A common question that we are often asked as the holiday season approaches is how must employers treat holiday bonuses, and are such bonuses subject to overtime calculations. The key questions to determine is whether or not the bonus is a non-discretionary versus discretionary bonus.
While California does not have a definite answer as to what is or is not non-discretionary , YourvirtualHR has come up with a simple concept to consider: is the bonus payment considered “earned” or not, meaning did the employee have to somehow qualify in order to get the bonus. Applying this concept should help employers determine whether or not a bonus is discretionary, and thus subject to overtime calculations.
Here are some questions for employers to consider:
- Do employees have to qualify for the bonus, i.e. earning/qualifying for the bonus is based on factors such as service years or performance. (If the answer is yes, then it is possible the bonus is non-discretionary;
- Is there a written bonus formula that is provided to employees, which includes the specifics of how they will earn the bonus? If yes, consider some examples and additional questions below in determining whether or not a bonus is “earned”:
- A policy that states that every year in December and an employee will receive a $100 bonus and/or receive a bonus that is paid at a certain time, could be considered earned and non-discretionary;
- A policy that states “Because our employees are valuable part of the company, from time to time, the company may evaluate and possibly grant a discretionary bonus or provide other perks or events to employees, amounts, details, and timing of payments are determined and/or paid at the sole and absolute direction of the employer” can probably be considered discretionary because there are no qualifications as to how the bonus is earned;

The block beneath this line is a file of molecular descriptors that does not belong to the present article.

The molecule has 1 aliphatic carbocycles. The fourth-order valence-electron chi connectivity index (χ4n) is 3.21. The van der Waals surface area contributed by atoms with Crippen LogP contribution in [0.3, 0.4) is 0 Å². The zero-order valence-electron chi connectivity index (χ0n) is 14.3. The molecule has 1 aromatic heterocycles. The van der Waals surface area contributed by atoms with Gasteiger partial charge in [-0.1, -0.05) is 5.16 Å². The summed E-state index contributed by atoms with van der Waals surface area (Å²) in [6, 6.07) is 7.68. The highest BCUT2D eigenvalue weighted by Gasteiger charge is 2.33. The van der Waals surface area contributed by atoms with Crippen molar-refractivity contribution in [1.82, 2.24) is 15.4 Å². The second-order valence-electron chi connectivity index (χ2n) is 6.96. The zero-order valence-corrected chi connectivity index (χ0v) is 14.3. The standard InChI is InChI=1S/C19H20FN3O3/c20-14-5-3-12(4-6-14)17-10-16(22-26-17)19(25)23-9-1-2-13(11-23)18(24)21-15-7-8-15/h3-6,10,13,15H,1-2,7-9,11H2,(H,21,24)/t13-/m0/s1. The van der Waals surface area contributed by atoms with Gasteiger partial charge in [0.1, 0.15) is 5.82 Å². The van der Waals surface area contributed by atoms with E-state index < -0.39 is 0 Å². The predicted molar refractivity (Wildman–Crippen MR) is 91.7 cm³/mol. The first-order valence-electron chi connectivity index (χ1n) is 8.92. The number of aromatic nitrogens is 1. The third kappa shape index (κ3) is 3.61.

- A company decides that in December 2018, in order to show appreciation for everyone’s hard work, and a bonus will be paid in the amount of “x” for all employees. This could be considered discretionary. Then in December 2019, the company decides that another amount “x” will be paid around the same time, as the company had a profitable year. In December 2020, the company does not do as well and so offers a company luncheon to thank everyone but no bonus. This is probably a discretionary bonus.
- Do all employees receive the same bonus regardless of performance or length of service, position, etc., or do employees have to qualify for the bonus? For example, do employees have to pass a probationary period, not be written up, be in good standing, or perform according to a certain standard? If there are qualification requirements, then the bonus could be considered a non-discretionary bonus because the employee has to “earn/qualify” in order to receive the bonus;
- Is the amount of bonus significant. For example, $100.00 versus one month at the employee’s regular pay. If it is significant, it could be considered a non-discretionary bonus. (However, this is a very gray area. We have not not encountered any issues with the amount of payment, but rather the consistency and fairness of the payment in question).
Before you create a discretionary bonus policy, at least consider these factors and always consult with your employment law attorney to make sure you are in compliance with California’s overtime laws as they apply to discretionary bonuses.
For any questions about implementing an polices and how YourVirtualHR, Inc. can help, please give us a call at Toll Free 1-562-888-0126 or email firstname.lastname@example.org for more information.